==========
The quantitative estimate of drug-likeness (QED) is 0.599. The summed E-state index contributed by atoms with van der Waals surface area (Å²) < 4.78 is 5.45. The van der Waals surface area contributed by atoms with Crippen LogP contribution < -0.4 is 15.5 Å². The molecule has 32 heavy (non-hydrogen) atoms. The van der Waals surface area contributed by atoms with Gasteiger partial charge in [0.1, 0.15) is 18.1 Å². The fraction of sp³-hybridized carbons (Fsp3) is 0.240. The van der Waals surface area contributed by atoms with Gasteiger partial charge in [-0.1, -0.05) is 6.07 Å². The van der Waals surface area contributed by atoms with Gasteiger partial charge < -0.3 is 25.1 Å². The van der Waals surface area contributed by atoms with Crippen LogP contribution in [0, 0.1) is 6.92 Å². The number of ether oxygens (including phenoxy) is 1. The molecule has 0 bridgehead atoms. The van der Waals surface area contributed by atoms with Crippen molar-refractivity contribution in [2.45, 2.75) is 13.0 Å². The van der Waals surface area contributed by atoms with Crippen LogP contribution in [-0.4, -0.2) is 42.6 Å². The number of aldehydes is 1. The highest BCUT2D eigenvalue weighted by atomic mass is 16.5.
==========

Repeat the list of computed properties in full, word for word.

The quantitative estimate of drug-likeness (QED) is 0.599. The summed E-state index contributed by atoms with van der Waals surface area (Å²) < 4.78 is 5.45. The van der Waals surface area contributed by atoms with Crippen LogP contribution < -0.4 is 15.5 Å². The molecule has 32 heavy (non-hydrogen) atoms. The van der Waals surface area contributed by atoms with Gasteiger partial charge in [0.1, 0.15) is 18.1 Å². The fraction of sp³-hybridized carbons (Fsp3) is 0.240. The van der Waals surface area contributed by atoms with Gasteiger partial charge in [-0.1, -0.05) is 6.07 Å². The van der Waals surface area contributed by atoms with Gasteiger partial charge < -0.3 is 25.1 Å². The van der Waals surface area contributed by atoms with Crippen LogP contribution in [0, 0.1) is 6.92 Å². The number of ether oxygens (including phenoxy) is 1. The molecule has 0 bridgehead atoms. The van der Waals surface area contributed by atoms with Crippen molar-refractivity contribution in [2.45, 2.75) is 13.0 Å². The van der Waals surface area contributed by atoms with Crippen LogP contribution in [-0.4, -0.2) is 42.6 Å². The number of aldehydes is 1. The highest BCUT2D eigenvalue weighted by atomic mass is 16.5.